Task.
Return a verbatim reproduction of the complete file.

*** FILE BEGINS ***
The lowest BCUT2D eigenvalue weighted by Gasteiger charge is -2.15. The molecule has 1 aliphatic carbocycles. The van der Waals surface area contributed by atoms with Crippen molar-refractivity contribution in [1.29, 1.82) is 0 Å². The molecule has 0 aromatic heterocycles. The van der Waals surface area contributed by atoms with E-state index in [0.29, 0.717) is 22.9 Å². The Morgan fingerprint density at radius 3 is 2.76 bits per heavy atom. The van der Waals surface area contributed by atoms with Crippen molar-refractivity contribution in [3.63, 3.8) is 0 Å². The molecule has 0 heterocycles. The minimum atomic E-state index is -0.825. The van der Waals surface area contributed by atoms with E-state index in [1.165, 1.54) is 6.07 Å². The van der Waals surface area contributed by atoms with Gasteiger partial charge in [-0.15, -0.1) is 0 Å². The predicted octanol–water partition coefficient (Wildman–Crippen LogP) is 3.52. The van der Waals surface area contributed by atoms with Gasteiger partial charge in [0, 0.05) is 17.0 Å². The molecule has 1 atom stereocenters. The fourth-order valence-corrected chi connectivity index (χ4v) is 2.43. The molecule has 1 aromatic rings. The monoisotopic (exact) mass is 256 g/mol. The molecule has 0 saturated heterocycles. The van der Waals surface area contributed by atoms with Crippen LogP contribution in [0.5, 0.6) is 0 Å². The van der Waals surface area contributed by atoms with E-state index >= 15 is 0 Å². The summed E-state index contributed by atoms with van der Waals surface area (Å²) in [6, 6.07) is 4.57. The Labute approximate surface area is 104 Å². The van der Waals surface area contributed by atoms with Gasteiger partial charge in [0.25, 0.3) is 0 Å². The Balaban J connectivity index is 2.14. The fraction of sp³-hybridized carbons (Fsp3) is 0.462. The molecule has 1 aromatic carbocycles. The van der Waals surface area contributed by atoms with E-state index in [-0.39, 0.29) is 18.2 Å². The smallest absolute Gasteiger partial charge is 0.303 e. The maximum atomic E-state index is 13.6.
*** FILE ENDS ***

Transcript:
The lowest BCUT2D eigenvalue weighted by Gasteiger charge is -2.15. The molecule has 1 aliphatic carbocycles. The van der Waals surface area contributed by atoms with Crippen molar-refractivity contribution in [1.29, 1.82) is 0 Å². The molecule has 0 aromatic heterocycles. The van der Waals surface area contributed by atoms with E-state index in [0.29, 0.717) is 22.9 Å². The Morgan fingerprint density at radius 3 is 2.76 bits per heavy atom. The van der Waals surface area contributed by atoms with Crippen molar-refractivity contribution in [3.63, 3.8) is 0 Å². The molecule has 0 heterocycles. The minimum atomic E-state index is -0.825. The van der Waals surface area contributed by atoms with E-state index in [1.165, 1.54) is 6.07 Å². The van der Waals surface area contributed by atoms with Gasteiger partial charge in [-0.15, -0.1) is 0 Å². The predicted octanol–water partition coefficient (Wildman–Crippen LogP) is 3.52. The van der Waals surface area contributed by atoms with Gasteiger partial charge in [0, 0.05) is 17.0 Å². The molecule has 1 atom stereocenters. The fourth-order valence-corrected chi connectivity index (χ4v) is 2.43. The molecule has 1 aromatic rings. The monoisotopic (exact) mass is 256 g/mol. The molecule has 0 saturated heterocycles. The van der Waals surface area contributed by atoms with Crippen LogP contribution in [0.5, 0.6) is 0 Å². The van der Waals surface area contributed by atoms with E-state index >= 15 is 0 Å². The summed E-state index contributed by atoms with van der Waals surface area (Å²) in [6, 6.07) is 4.57. The Labute approximate surface area is 104 Å². The van der Waals surface area contributed by atoms with Gasteiger partial charge in [0.25, 0.3) is 0 Å². The Balaban J connectivity index is 2.14. The fraction of sp³-hybridized carbons (Fsp3) is 0.462. The molecule has 1 aromatic carbocycles. The van der Waals surface area contributed by atoms with E-state index in [-0.39, 0.29) is 18.2 Å². The smallest absolute Gasteiger partial charge is 0.303 e. The maximum atomic E-state index is 13.6.